What Square’s Name Change to Block Means for the Restaurant Industry

Just weeks after Facebook announced a company name change to Meta, Square, Inc. recently revealed its own rebrand. The financial services and digital payments company, co-founded by former Twitter CEO Jack Dorsey, is changing its name to Block, an effort to house all of its products under one brand. 

“Since its start in 2009, the company has added Cash App, TIDAL, and TBD54566975 as businesses, and the name change creates room for further growth,” the company said in a press release. “Block is an overarching ecosystem of many businesses united by their purpose of economic empowerment, and serves many people — individuals, artists, fans, developers, and sellers.”

So what does this mean for restaurants and sellers using Square?

Square was designed to make running operations easier for all sorts of businesses and restaurants. Could a rebrand complicate the all-in-one POS system? Fortunately for restaurants who have more than enough headaches on their plate right now, the rebrand is likely to go unnoticed.

"In short, nothing will change for restaurant operators,” says Bryan Solar, head of restaurants at Square. “More than ever, we as a company are focused on providing restaurant sellers of all types and sizes access to the tools they need to start, run, and grow their business in a rapidly evolving environment.”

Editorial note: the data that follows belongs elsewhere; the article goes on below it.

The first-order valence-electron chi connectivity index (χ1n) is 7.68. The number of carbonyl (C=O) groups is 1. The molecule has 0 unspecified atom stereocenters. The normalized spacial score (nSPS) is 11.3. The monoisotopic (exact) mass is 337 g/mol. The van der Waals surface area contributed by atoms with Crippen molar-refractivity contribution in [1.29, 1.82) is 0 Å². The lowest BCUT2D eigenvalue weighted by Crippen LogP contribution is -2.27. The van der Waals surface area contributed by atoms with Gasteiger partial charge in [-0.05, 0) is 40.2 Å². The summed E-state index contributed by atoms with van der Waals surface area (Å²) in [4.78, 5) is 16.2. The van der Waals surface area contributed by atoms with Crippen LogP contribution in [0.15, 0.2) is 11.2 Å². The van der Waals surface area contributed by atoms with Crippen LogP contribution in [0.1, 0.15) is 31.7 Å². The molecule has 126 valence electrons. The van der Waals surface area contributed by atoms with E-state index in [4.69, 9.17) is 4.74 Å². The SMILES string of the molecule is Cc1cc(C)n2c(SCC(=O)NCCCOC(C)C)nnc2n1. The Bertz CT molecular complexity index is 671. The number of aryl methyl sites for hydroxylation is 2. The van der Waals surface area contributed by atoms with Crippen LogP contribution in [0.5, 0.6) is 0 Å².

Square, Cash App, TIDAL, and TBD54566975 will all continue to maintain their respective brands, and there are no organizational changes planned. (Square Crypto, a separate initiative of the company focused on Bitcoin, will however take on a name change to Spiral.) 

This means you won’t see a name change on any of your Square POS operating systems. The name change to Block only applies to the parent company, formerly titled Square, Inc.

“We built the Square brand for our Seller business, which is where it belongs,” said Dorsey. In the release. “Block is a new name, but our purpose of economic empowerment remains the same. No matter how we grow or change, we will continue to build tools to help increase access to the economy.”

The company says the new Block name encompasses many meanings, from building blocks to neighborhood blocks and their local businesses to a blockchain and beyond. The latter is perhaps most notable.

The changes were announced just two days after Dorsey stepped down as CEO of Twitter. While he’ll remain CEO of Block, the move frees long-time-Bitcoin-fan Dorsey to focus more heavily on cryptocurrency. It’s a space Square has continuously pushed towards since the company launched bitcoin trading in 2018 with the Cash App, later adding open-source bitcoin project Square Crypto (soon to be named Spiral) under the company umbrella in 2019.

What could this mean for the restaurant industry? The impact could be huge. But in short, with Block driving the right cryptocurrency financial systems into place, some are speculating it’s only a matter of years until any one of us can walk into a restaurant and buy, say, a Big Mac or a Frappuccino, easily with crypto.